Happy hordes still an­swer to the mas­ter

The Weekend Australian - Review - - Tv -

MU­SE­UMS are places peo­ple love or loathe. While some are driven to cul­tural ec­stasy by the pres­ence be­fore their eyes of re­ally old things that speak di­rectly to them of an­cient civil­i­sa­tions, oth­ers are driven only to the mu­seum cafe, and must sit pa­tiently nurs­ing a cof­fee while wait­ing for be­wil­dered cul­ture-vul­ture friends to ar­rive panting and breath­less from the ex­cite­ment of it all.

I’ve al­ways rather iden­ti­fied with the guard in any mu­seum, bored out of his skull by hav­ing to sit still for hours at a time, get­ting up with a groan to stretch his legs.

But be­hind the im­plied at­mos­phere of stuffi­ness in mu­se­ums, there are teams of peo­ple hard at work to make sure things only seem as dull as school­work on a rainy day.

Th­ese dili­gent, hard-work­ing souls are at the heart of this ex­cel­lent se­ries about the Bri­tish Mu­seum, which might en­thral even those who, in real life, would bolt for the cafe at the first op­por­tu­nity. Tonight’s episode is en­ti­tled Putting on a Block­buster, and we see the in­cred­i­ble prepa­ra­tions that go into the pre­sen­ta­tion of re­ally old things that enough peo­ple will love to war­rant such a de­scrip­tion.

Be­cause block­busters al­low the mu­seum to charge en­trance fees, hopes are high that the show will raise £ 1 mil­lion ($ 2.25 mil­lion), which will go a long way to­wards meet­ing ex­penses. So what could pos­si­bly drive more peo­ple to a mu­seum than an en­tire se­ries of rock con­certs? Why, the draw­ings of Michelan­gelo, of course. With a col­lec­tion of works gath­ered from gal­leries around the world, the ex­hi­bi­tion will mark the first time the pieces have been shown to­gether since they left the artist’s stu­dio more than 400 years ago.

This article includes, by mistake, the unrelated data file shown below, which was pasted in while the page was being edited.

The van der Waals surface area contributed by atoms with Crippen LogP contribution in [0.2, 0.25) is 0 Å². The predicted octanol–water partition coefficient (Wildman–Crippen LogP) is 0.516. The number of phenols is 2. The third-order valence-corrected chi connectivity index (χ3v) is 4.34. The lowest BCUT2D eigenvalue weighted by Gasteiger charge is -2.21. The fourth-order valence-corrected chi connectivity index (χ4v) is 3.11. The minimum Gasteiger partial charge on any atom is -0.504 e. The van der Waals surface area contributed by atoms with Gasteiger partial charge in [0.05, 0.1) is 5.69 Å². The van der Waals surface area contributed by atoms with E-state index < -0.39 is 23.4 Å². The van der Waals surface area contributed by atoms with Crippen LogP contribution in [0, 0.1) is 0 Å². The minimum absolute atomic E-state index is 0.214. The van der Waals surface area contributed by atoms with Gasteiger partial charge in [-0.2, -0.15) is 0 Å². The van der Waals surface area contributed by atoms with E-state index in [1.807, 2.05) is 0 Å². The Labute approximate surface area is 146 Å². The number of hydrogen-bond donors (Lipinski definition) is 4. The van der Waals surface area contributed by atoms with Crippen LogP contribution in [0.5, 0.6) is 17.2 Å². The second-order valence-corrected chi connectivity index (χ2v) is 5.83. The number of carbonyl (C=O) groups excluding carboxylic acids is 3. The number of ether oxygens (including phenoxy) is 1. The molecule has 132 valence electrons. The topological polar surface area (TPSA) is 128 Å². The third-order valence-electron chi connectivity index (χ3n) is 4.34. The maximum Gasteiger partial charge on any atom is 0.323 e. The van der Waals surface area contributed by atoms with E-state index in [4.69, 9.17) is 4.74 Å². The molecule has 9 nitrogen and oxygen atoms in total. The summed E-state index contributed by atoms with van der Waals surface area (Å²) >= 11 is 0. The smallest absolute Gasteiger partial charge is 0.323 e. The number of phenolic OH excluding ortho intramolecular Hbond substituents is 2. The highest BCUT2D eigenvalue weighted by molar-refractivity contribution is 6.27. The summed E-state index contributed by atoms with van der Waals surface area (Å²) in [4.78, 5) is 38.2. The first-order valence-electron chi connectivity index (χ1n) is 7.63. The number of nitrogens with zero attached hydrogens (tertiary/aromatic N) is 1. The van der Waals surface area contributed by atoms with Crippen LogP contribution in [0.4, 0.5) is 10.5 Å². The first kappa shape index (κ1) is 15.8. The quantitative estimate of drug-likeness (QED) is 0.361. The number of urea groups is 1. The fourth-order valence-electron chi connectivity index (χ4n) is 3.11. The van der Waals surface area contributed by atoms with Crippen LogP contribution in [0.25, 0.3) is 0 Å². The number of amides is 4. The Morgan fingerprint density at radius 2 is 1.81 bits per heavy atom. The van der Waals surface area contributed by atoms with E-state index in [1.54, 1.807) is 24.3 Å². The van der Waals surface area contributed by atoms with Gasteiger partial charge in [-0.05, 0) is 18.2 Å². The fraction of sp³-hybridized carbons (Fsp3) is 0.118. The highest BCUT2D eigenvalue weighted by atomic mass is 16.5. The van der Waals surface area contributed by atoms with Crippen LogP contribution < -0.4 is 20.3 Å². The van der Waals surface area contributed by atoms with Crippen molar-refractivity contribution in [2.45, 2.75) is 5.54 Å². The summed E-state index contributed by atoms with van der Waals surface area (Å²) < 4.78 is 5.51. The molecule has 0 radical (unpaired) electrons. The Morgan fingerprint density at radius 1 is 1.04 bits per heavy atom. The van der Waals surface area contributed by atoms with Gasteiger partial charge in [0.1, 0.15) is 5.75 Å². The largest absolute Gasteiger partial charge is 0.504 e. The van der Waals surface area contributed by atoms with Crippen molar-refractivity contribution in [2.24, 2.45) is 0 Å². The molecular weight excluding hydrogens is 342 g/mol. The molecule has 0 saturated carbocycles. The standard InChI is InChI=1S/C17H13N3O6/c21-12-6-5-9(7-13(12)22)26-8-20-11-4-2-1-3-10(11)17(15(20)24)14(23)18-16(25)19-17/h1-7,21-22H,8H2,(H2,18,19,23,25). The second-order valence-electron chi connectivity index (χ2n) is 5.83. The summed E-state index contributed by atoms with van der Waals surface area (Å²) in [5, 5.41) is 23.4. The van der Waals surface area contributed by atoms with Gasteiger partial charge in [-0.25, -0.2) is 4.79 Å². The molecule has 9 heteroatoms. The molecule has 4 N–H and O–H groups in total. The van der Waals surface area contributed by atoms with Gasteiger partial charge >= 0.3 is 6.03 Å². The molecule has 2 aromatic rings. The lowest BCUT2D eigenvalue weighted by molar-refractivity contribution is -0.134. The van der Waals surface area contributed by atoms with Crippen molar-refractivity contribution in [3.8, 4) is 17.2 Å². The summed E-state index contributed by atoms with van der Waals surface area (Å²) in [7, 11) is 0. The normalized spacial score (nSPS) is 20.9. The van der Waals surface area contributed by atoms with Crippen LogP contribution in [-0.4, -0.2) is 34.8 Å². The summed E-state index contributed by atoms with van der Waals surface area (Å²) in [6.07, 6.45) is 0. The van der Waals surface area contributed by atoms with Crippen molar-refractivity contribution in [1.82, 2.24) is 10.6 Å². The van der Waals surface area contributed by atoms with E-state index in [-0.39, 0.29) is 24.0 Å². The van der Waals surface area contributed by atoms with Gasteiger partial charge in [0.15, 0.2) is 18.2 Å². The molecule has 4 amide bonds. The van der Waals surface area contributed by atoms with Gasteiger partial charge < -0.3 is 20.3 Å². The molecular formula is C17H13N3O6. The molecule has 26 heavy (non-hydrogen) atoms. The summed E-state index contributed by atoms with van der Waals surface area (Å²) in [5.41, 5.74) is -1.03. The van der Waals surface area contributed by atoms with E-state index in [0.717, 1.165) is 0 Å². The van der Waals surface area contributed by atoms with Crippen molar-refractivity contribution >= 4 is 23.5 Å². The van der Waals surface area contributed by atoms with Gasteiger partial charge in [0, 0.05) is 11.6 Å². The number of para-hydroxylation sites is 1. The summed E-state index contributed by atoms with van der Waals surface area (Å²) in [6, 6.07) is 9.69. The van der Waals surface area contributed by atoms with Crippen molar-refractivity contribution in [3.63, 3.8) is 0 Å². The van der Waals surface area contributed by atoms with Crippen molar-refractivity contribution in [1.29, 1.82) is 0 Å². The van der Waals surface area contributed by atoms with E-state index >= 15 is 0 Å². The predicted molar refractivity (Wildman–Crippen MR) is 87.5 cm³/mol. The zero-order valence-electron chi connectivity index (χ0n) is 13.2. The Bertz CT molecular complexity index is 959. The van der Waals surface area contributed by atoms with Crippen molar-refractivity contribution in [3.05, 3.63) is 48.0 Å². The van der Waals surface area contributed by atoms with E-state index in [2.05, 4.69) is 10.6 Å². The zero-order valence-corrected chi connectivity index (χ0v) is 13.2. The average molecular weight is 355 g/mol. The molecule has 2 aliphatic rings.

But num­bers through the door isn’t

Mu­seum piece: Michelan­gelo’s ev­ery­thing. This is art, af­ter all. What mat­ters al­most as much to cu­ra­tor Hugo Chap­man is the ap­proval of the crit­ics. ‘‘ Be­hind this mask of calm is a seething mass of nerves and anx­i­ety you just don’t see,’’ says Chap­man, com­pletely un­der­es­ti­mat­ing viewer per­cep­tions.

But the show must go on, and of course it does. There’s even a false ceil­ing in one of the gal­leries, on to which scenes from the mas­ter’s paint­ings on the roof of the Sis­tine Chapel are pro­jected.

And what

of

the

crit­ics,

those pow­er­ful men and women wield­ing word pro­ces­sors with the power to make or break a show?

The Evening Stan­dard ’ s art critic Brian Sewell de­clares the ex­hi­bi­tion ‘‘ noth­ing short of a re­li­gious ex­pe­ri­ence’’, and ev­ery other critic falls into line. The show is a huge suc­cess, raises more than £ 1.2 mil­lion, and every­one, es­pe­cially Chap­man, is hugely re­lieved as they head to the cafe to cel­e­brate. I’ll meet them there.

Ian Cuth­bert­son

Ideal Head of a Woman

. The bib­li­cal plagues are back. Ap­par­ently, to pun­ish the pharaoh for en­slav­ing the Is­raelites, God sent down 10 plagues on Egypt, you know, via Moses. The Nile turned to blood, the fish died, in­sects tor­mented an­i­mals and peo­ple, and vi­o­lent storms lashed the earth. The fourth plague was lo­custs, which brings us to tonight’s episode. Lo­custs have been a pain in the, um, neck for agri­cul­tur­al­ists for cen­turies, but even to­day it’s far from clear whether the sci­en­tists or the bugs are winning. This is the sec­ond episode of sea­son two of the must-see hit of the year. Our tele­vi­sion fea­ture this week ( page 20) has the drill on what makes a show a wa­ter-cooler must-see pro­gram, so here’s your chance to dis­cover what all the fuss is about. This episode be­gins with Nick ( Peter Krause, pic­tured) and his part­ner in re­la­tion­ship coun­selling. She’s an­noyed be­cause his job as allpur­pose nanny to the Dar­lings, the rich folk of the ti­tle, takes up all of his time. So he leaves his mo­bile phone on in the ses­sion and it rings con­stantly. Telling? Pre­dictable? I would have walked bare­foot over coals not to miss a mo­ment of Krause’s last show . But in spite of the pres­ence of William Bald­win, Lucy Liu, Don­ald Suther­land and brood­ing Blair Un­der­wood ( ), there’s some­thing en­tirely miss­able about

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